Balmaseda, M. A., Mogensen, K., and Weaver, A. T.: Evaluation of the ECMWF ocean reanalysis system ORAS4, Q. J. Roy. Meteor. Soc., 139, 1132–1161, https://doi.org/10.1002/qj.2063, 2013a. a, b, c, d, e, f
Balmaseda, M. A., Trenberth, K. E., and Källén, E.: Distinctive climate signals in reanalysis of global ocean heat content, Geophys. Res. Lett., 40, 1754–1759, https://doi.org/10.1002/grl.50382, 2013b. a
Barnier, B., Madec, G., Penduff, T., Molines, J.-M., Treguier, A.-M., Le Sommer, J., Beckmann, A., Biastoch, A., Böning, C., Dengg, J., Derval, C., Durand, E., Gulev, S., Remy, E., Talandier, C., Theetten, S., Maltrud, M., McClean, J., and De Cuevas, B.: Impact of partial steps and momentum advection schemes in a global ocean circulation model at eddy-permitting resolution, Ocean Dynam., 56, 543–567, https://doi.org/10.1007/s10236-006-0082-1, 2006. a
Bloom, S. C., Takacs, L. L., Da Silva, A. M., and Ledvina, D.: Data assimilation using incremental analysis updates, Mon. Weather Rev., 124, 1256–1271, 1996. a
Breivik, Ø., Mogensen, K., Bidlot, J.-R., Balmaseda, M. A., and Janssen, P. A.: Surface wave effects in the NEMO ocean model: Forced and coupled experiments, J. Geophys. Res.-Ocean., 120, 2973–2992, https://doi.org/10.1002/2014JC010565, 2015. a, b, c
Browne, P., Rosnay, P. D., Zuo, H., Bennett, A., and Dawson, A.: Weakly coupled ocean–atmosphere data assimilation in the ECMWF NWP system, ECMWF Technical Memorandum, 836, 1–28, https://doi.org/10.21957/eqe8rx02, 2018. a
Buizza, R., Bidlot, J. R., Janousek, M., Keeley, S., Mogensen, K., and Richardson, D.: New IFS cycle brings sea-ice coupling and higher ocean resolution, ECMWF Newsletter, 150, 14–17, 2016. a
Buizza, R., Balsamo, G., and Haiden, T.: IFS upgrade brings more seamless coupled forecasts, ECMWF Newsletter, 156, 18–22, 2018. a
Chevallier, M., Smith, G. C., Dupont, F., Lemieux, J.-F., Forget, G., Fujii, Y., Hernandez, F., Msadek, R., Peterson, K. A., Storto, A., Toyoda, T., Valdivieso, M., Vernieres, G., Zuo, H., Balmaseda, M., Chang, Y.-S., Ferry, N., Garric, G., Haines, K., Keeley, S., Kovach, R. M., Kuragano, T., Masina, S., Tang, Y., Tsujino, H., and Wang, X.: Intercomparison of the Arctic sea ice cover in global ocean–sea ice reanalyses from the ORA-IP project, Clim. Dynam., 49, 1107–1136, https://doi.org/10.1007/s00382-016-2985-y, 2017. a
Dee, D. P., Uppala, S. M., Simmons, A. J., Berrisford, P., Poli, P., Kobayashi, S., Andrae, U., Balmaseda, M. A., Balsamo, G., Bauer, P., Bechtold, P., Beljaars, A. C. M., van de Berg, L., Bidlot, J., Bormann, N., Delsol, C., Dragani, R., Fuentes, M., Geer, A. J., Haimberger, L., Healy, S. B., Hersbach, H., Hólm, E. V., Isaksen, L., Kållberg, P., Köhler, M., Matricardi, M., McNally, A. P., Monge-Sanz, B. M., Morcrette, J.-J., Park, B.-K., Peubey, C., de Rosnay, P., Tavolato, C., Thépaut, J.-N., and Vitart, F.: The ERA-Interim reanalysis: configuration and performance of the data assimilation system, Q. J. Roy. Meteor. Soc., 137, 553–597, https://doi.org/10.1002/qj.828, 2011. a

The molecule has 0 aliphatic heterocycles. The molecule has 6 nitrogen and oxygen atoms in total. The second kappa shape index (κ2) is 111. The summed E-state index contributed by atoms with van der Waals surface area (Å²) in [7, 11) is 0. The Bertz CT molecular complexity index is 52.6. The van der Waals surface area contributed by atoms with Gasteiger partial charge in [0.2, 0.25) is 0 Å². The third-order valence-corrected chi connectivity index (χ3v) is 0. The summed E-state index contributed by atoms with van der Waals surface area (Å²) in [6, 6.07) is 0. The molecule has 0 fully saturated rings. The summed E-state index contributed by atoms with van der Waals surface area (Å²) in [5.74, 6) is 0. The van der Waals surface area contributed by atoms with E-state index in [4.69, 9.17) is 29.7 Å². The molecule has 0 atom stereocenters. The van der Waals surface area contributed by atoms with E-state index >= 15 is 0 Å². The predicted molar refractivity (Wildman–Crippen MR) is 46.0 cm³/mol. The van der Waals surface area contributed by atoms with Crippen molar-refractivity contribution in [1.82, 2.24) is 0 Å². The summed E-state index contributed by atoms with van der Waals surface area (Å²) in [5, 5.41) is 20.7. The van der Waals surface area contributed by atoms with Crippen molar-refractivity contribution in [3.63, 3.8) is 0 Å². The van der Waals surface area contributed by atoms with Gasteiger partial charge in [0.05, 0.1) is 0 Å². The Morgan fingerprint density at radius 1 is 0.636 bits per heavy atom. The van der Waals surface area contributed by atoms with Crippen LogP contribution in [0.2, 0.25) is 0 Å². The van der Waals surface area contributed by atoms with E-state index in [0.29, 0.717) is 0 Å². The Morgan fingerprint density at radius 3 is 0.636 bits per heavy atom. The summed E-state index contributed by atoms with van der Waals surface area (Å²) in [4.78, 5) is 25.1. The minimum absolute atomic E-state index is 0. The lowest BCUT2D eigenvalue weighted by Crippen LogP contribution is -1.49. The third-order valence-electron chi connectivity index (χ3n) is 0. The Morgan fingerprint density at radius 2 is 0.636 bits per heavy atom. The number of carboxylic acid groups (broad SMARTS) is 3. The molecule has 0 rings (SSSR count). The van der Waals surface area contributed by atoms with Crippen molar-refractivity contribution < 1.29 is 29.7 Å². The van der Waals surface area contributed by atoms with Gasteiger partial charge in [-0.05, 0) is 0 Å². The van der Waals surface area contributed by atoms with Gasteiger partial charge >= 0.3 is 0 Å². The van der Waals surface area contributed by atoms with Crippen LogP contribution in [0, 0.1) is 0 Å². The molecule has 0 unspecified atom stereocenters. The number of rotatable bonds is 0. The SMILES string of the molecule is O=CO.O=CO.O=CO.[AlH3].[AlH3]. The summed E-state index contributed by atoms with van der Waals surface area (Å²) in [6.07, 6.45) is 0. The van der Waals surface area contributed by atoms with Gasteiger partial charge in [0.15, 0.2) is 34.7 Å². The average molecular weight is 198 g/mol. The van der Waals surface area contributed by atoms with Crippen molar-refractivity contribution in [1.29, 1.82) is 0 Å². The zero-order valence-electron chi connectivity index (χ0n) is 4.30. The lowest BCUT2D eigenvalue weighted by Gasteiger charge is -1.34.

Desroziers, G., Berre, L., Chapnik, B., and Poli, P.: Diagnosis of observation, background and analysis-error statistics in observation space, Q. J. Roy. Meteor. Soc., 131, 3385–3396, 2005. a
Dibarboure, G., Pujol, M.-I., Briol, F., Traon, P. Y. L., Larnicol, G., Picot, N., Mertz, F., and Ablain, M.: Jason-2 in DUACS: Updated System Description, First Tandem Results and Impact on Processing and Products, Mar. Geod., 34, 214–241, https://doi.org/10.1080/01490419.2011.584826, 2011. a, b
Donlon, C. J., Martin, M., Stark, J., Roberts-Jones, J., Fiedler, E., and Wimmer, W.: The Operational Sea Surface Temperature and Sea Ice Analysis (OSTIA) system, Remote Sens. Environ., 116, 140–158, https://doi.org/10.1016/j.rse.2010.10.017, 2012. a, b
European Commission: Copernicus Marine Environment Monitoring Service, available at: http://marine.copernicus.eu/services-portfolio/access-to-products, last access: 5 June 2019. a
Fichefet, T. and Maqueda, M. A.: Sensitivity of a global sea ice model to the treatment of ice thermodynamics and dynamics, J. Geophys. Res.-Ocean., 102, 12609–12646, https://doi.org/10.1029/97JC00480, 1997. a, b
Good, S. A., Martin, M. J., and Rayner, N. A.: EN4: Quality controlled ocean temperature and salinity profiles and monthly objective analyses with uncertainty estimates, J. Geophys. Res.-Ocean., 118, 6704–6716, https://doi.org/10.1002/2013JC009067, 2013. a, b
Gouretski, V. and Reseghetti, F.: On depth and temperature biases in bathythermograph data: Development of a new correction scheme based on analysis of a global ocean database, Deep-Sea Res. Pt. I, 57, 812–833, https://doi.org/10.1016/j.dsr.2010.03.011, 2010. a, b
Haney, R. L.: Surface Thermal Boundary Condition for Ocean Circulation Models, J. Phys. Oceanogr., 1, 241–248, https://doi.org/10.1175/1520-0485(1971)001<0241:STBCFO>2.0.CO;2, 1971. a
ICDC: ICDC TDSCatalog, available at: http://icdc.cen.uni-hamburg.de/thredds/catalog/ftpthredds/EASYInit/oras5/catalog.html, last access: 5 June 2019. a
Karvonen, J., Vainio, J., Marnela, M., Eriksson, P., and Niskanen, T.: A Comparison Between High-Resolution EO-Based and Ice Analyst-Assigned Sea Ice Concentrations, IEEE J. Sel. Top. Appl., 8, 1799–1807, https://doi.org/10.1109/JSTARS.2015.2426414, 2015. a